National Post

Friday, March 05, 1999

Bonnie and Clyde style home invaders get more than four years in jail
Extra on The X-Files: Budding B.C. actress and boyfriend waved guns at family

Neal Hall
The Vancouver Sun


Malcolm Parry, The Vancouver Sun / Melanie Pavicic

A young man and his girlfriend who acted like a modern-day Bonnie and Clyde, brandishing guns during a home invasion in North Vancouver two years ago, were sentenced yesterday to more than four years in prison.

Melanie Pavicic, a 21-year-old model and one-time extra on The X-Files, and her boyfriend, Vahid Mahanian, 23, who had been a high school honour roll student, were dressed in black and wearing balaclavas when they emerged from the shadows behind the home of Robert and Glennis McArthur about 10:30 p.m. on March 29, 1997.

At the time, Robert McArthur, 42, the vice-president of Polygon Homes, was relaxing in his hot tub while his wife and two children, aged four and six, were in bed. The home invaders were armed with machine guns, he later told police.

Mr. McArthur and his wife were tied up with rope and had their mouths taped after the robbers obtained the PIN numbers for their bank cards and withdrew cash. The robbers also stole a diamond ring and videotape recorder. The total loss was valued at $12,000.

The victims suffered psychological and emotional trauma, the judge noted. "Glennis was clearly terrified for the kids," Mr. McArthur said outside court after the sentencing. "I spoke and talked to them the whole way through. I'm grateful nobody was hurt."

He said he was relatively satisfied with the sentence, although he would like to see a clear definition of home invasion in the Criminal Code.

"I think they were young and stupid," he said of the criminals.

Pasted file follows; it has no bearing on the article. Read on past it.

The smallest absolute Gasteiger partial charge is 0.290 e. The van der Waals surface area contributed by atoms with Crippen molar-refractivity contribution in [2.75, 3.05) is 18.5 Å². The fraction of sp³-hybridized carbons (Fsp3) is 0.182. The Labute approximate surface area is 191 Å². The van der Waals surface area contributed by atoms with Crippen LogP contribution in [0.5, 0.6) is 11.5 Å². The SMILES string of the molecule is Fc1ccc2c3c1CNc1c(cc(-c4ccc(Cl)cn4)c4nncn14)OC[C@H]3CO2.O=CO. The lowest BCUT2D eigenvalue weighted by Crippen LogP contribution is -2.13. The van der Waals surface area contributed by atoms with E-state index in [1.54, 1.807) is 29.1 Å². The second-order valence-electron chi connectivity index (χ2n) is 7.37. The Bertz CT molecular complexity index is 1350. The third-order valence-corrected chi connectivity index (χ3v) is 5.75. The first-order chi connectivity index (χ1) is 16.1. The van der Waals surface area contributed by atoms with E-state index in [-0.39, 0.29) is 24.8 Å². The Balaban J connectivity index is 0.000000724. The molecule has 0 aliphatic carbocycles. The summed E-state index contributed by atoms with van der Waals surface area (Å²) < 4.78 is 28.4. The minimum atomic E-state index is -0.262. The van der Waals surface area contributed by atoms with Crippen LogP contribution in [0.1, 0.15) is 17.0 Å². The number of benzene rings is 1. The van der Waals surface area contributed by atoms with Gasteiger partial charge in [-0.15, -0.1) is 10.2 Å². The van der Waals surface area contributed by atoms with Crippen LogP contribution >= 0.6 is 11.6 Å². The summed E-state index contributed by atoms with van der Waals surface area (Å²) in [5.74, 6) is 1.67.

B.C. Supreme Court Justice Alexander Henderson was told by defence lawyers that Pavicic and Mahanian had met in high school in the Vancouver suburb of Coquitlam and started dating.

Mahanian, who was born in the United States, had moved with his family to live in Iran until 1980, when the family came to Canada. His family was religious and members of the Baha'i faith, the court was told.

His lawyer told the judge that Mahanian had some gambling debts and was under some pressure to pay them.

Pavicic, who had been a model in Milan for a short time and had been an extra on The X-Files and other TV shows, was also a very good student who was well-liked.

The judge noted, "No explanation was given as to why a young woman succeeding in her pursuit of a career would suddenly turn to a serious act of crime."

Judge Henderson noted there was also no explanation offered on where the home invaders obtained the guns. Two weapons -- a sawed-off shotgun and a semi-automatic .22-calibre pistol -- were recovered by police.

They were arrested in April, 1998, and charged with breaking and entering, using a firearm to commit a robbery and unlawful confinement.

The couple recently pleaded guilty to all three counts.

The judge noted, during his sentencing, that the four-year, three-month sentence was the equivalent of six years because the accused spent slightly more than 10 months in pre-trial custody, which was worth a 21-month credit for time served.

The judge said he was bound by a previous B.C. Court of Appeal decision on home invasion that set the sentencing range at four to nine years, although he added a man was recently sentenced last month to 14 years in B.C. Supreme Court.

"The time may be fast approaching for the appeal court to reconsider the upper range of sentencing for home invasion," the judge added.

There has been a dramatic rise in home invasions in the Vancouver area and a sort of emergency exists to raise the maximum sentence range, Judge Henderson said.

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